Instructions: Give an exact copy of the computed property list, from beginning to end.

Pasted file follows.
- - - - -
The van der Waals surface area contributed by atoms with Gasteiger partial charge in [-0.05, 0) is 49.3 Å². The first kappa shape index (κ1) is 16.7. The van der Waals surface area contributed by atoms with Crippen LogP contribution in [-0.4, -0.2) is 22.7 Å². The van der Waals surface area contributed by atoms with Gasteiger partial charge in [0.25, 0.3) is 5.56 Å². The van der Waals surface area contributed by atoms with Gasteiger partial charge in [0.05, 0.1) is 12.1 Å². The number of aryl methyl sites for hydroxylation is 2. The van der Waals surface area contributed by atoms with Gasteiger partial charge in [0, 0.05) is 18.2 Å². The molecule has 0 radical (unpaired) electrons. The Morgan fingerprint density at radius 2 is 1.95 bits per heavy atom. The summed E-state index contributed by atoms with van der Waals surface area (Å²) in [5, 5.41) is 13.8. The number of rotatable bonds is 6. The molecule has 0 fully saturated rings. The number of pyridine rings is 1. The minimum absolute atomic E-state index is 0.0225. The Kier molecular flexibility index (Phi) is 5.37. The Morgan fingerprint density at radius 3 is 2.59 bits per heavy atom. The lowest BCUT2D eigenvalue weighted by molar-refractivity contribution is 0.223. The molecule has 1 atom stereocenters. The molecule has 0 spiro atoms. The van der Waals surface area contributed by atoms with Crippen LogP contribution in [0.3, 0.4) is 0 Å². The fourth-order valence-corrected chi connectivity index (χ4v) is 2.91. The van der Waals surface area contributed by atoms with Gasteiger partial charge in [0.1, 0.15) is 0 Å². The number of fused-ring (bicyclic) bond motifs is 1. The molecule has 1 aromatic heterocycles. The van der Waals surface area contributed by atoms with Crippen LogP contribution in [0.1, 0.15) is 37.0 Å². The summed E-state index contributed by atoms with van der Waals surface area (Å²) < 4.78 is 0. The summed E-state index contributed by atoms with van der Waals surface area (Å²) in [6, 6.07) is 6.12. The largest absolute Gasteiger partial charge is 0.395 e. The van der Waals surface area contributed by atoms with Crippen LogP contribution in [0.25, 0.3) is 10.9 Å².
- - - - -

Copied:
The van der Waals surface area contributed by atoms with Gasteiger partial charge in [-0.05, 0) is 49.3 Å². The first kappa shape index (κ1) is 16.7. The van der Waals surface area contributed by atoms with Crippen LogP contribution in [-0.4, -0.2) is 22.7 Å². The van der Waals surface area contributed by atoms with Gasteiger partial charge in [0.25, 0.3) is 5.56 Å². The van der Waals surface area contributed by atoms with Gasteiger partial charge in [0.05, 0.1) is 12.1 Å². The number of aryl methyl sites for hydroxylation is 2. The van der Waals surface area contributed by atoms with Gasteiger partial charge in [0, 0.05) is 18.2 Å². The molecule has 0 radical (unpaired) electrons. The Morgan fingerprint density at radius 2 is 1.95 bits per heavy atom. The summed E-state index contributed by atoms with van der Waals surface area (Å²) in [5, 5.41) is 13.8. The number of rotatable bonds is 6. The molecule has 0 fully saturated rings. The number of pyridine rings is 1. The minimum absolute atomic E-state index is 0.0225. The Kier molecular flexibility index (Phi) is 5.37. The Morgan fingerprint density at radius 3 is 2.59 bits per heavy atom. The lowest BCUT2D eigenvalue weighted by molar-refractivity contribution is 0.223. The molecule has 1 atom stereocenters. The molecule has 0 spiro atoms. The van der Waals surface area contributed by atoms with Crippen LogP contribution in [0.3, 0.4) is 0 Å². The fourth-order valence-corrected chi connectivity index (χ4v) is 2.91. The van der Waals surface area contributed by atoms with Gasteiger partial charge in [0.1, 0.15) is 0 Å². The number of fused-ring (bicyclic) bond motifs is 1. The molecule has 1 aromatic heterocycles. The van der Waals surface area contributed by atoms with Crippen LogP contribution in [0.1, 0.15) is 37.0 Å². The summed E-state index contributed by atoms with van der Waals surface area (Å²) < 4.78 is 0. The summed E-state index contributed by atoms with van der Waals surface area (Å²) in [6, 6.07) is 6.12. The largest absolute Gasteiger partial charge is 0.395 e. The van der Waals surface area contributed by atoms with Crippen LogP contribution in [0.25, 0.3) is 10.9 Å².